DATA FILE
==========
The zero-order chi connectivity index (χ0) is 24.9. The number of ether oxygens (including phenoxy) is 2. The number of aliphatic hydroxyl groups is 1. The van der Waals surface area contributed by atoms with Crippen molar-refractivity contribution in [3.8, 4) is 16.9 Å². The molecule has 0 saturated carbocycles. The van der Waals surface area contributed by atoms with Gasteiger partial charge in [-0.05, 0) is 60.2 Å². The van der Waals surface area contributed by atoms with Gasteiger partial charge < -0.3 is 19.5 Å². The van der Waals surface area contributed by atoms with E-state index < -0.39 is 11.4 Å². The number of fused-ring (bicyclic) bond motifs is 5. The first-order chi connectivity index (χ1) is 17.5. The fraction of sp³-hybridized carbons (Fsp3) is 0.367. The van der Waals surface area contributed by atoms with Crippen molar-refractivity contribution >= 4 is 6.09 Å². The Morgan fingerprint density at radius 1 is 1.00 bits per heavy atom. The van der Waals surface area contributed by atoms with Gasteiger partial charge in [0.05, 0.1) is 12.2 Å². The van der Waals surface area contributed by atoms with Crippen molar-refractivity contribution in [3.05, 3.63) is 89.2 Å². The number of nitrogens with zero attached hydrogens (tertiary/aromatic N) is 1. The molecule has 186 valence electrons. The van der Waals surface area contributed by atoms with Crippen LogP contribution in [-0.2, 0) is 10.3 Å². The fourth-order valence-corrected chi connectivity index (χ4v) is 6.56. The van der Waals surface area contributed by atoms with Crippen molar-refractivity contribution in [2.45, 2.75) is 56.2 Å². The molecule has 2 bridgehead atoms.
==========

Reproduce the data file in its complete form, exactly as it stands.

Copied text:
The zero-order chi connectivity index (χ0) is 24.9. The number of ether oxygens (including phenoxy) is 2. The number of aliphatic hydroxyl groups is 1. The van der Waals surface area contributed by atoms with Crippen molar-refractivity contribution in [3.8, 4) is 16.9 Å². The molecule has 0 saturated carbocycles. The van der Waals surface area contributed by atoms with Gasteiger partial charge in [-0.05, 0) is 60.2 Å². The van der Waals surface area contributed by atoms with Gasteiger partial charge < -0.3 is 19.5 Å². The van der Waals surface area contributed by atoms with E-state index < -0.39 is 11.4 Å². The number of fused-ring (bicyclic) bond motifs is 5. The first-order chi connectivity index (χ1) is 17.5. The fraction of sp³-hybridized carbons (Fsp3) is 0.367. The van der Waals surface area contributed by atoms with Crippen molar-refractivity contribution >= 4 is 6.09 Å². The Morgan fingerprint density at radius 1 is 1.00 bits per heavy atom. The van der Waals surface area contributed by atoms with Gasteiger partial charge in [0.05, 0.1) is 12.2 Å². The van der Waals surface area contributed by atoms with Crippen molar-refractivity contribution in [3.05, 3.63) is 89.2 Å². The number of nitrogens with zero attached hydrogens (tertiary/aromatic N) is 1. The molecule has 186 valence electrons. The van der Waals surface area contributed by atoms with Crippen LogP contribution in [-0.2, 0) is 10.3 Å². The fourth-order valence-corrected chi connectivity index (χ4v) is 6.56. The van der Waals surface area contributed by atoms with Crippen molar-refractivity contribution in [2.45, 2.75) is 56.2 Å². The molecule has 2 bridgehead atoms.